Linda Burton sees it all the time: a customer comes in looking for a coat and leaves with a lamp. Another seeks the perfect pair of pants, and finds a great cushion instead.
Burton and partner Holly Devlin, owners of Cricket in Wichita, Kansas, are firm believers in offering choices to the consumer. So much so that what started out as a small boutique selling a limited selection of contemporary women’s clothes has now tripled in size and offers a staggering variety of, well, stuff. There are chandeliers and oil paintings, silk floral arrangements and embroidered pillows. And although Burton and Devlin put in almost $450,000 into expanding their boutique, they’re not quite done yet.
Later this year, Cricket is moving a couple of blocks down the street, changing its name and almost doubling in size. Come Thanksgiving, the decade-old store will be known as "Eccentricity," will take up some 4,000 square feet of space, and will carry even more diverse merchandise, including plants, fountains and statues. There will also be a cafe serving tea and gourmet sandwiches and salads. "It really will be a one-stop shop," said Burton.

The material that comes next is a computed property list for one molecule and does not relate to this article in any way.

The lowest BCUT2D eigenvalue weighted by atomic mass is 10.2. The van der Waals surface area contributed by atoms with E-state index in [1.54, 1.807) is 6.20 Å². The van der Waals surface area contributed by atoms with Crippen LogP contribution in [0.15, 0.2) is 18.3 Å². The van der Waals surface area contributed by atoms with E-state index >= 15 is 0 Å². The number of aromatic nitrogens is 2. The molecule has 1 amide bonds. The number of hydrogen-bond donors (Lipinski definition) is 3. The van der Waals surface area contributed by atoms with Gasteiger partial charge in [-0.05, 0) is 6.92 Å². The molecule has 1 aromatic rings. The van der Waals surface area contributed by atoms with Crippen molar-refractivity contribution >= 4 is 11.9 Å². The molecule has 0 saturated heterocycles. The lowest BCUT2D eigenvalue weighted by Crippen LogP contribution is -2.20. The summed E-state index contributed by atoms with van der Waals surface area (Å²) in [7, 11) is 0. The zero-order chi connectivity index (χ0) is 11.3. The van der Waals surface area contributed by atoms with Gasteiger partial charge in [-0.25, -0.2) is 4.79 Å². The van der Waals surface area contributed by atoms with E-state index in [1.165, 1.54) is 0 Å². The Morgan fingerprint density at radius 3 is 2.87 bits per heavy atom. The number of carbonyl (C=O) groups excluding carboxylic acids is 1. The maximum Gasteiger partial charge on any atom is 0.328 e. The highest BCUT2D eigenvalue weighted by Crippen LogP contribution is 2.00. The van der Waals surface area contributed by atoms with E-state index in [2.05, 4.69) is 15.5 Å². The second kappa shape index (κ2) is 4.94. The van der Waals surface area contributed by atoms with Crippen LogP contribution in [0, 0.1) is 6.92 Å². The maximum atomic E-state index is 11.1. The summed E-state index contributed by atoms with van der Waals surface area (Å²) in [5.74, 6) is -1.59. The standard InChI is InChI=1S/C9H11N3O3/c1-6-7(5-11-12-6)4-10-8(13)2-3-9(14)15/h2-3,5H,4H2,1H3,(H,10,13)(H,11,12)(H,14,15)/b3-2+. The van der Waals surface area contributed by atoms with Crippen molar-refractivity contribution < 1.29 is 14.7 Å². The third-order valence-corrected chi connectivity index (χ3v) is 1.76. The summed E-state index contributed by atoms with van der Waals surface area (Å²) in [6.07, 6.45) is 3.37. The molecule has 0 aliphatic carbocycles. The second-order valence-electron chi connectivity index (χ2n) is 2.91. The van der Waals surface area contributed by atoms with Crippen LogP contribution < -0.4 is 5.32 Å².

This extent of retail diversification is a reflection of a trend sweeping retailers across the country. While it’s one thing for larger stores to offer a variety of services, for example, the Fred Segal cafe in Los Angeles and New York’s Rem-Koolhaas-designed Prada boutique, which is outfitted with a performance space), smaller independent boutiques are also getting in on the act. In addition to trying on a new pair of low-slung jeans, shoppers can also order flowers, pick up a brioche, get their hair cut, take in a dance performance — and even participate in a yoga class.
"For us, it was a way to give something back," said Tamara Tatkus, owner of Chicago store Clever Alice, which carries fashion-forward lines like Tufi Duek from Brazil and Twist and Tango, a Swedish line. Last year, Tatkus introduced Wednesday evening yoga classes, which are held in a wide open space in the middle of the 1,200-square-foot store. The wooden floors, high cathedral ceilings and sense of airiness are perfect for a meditative, relaxing activity.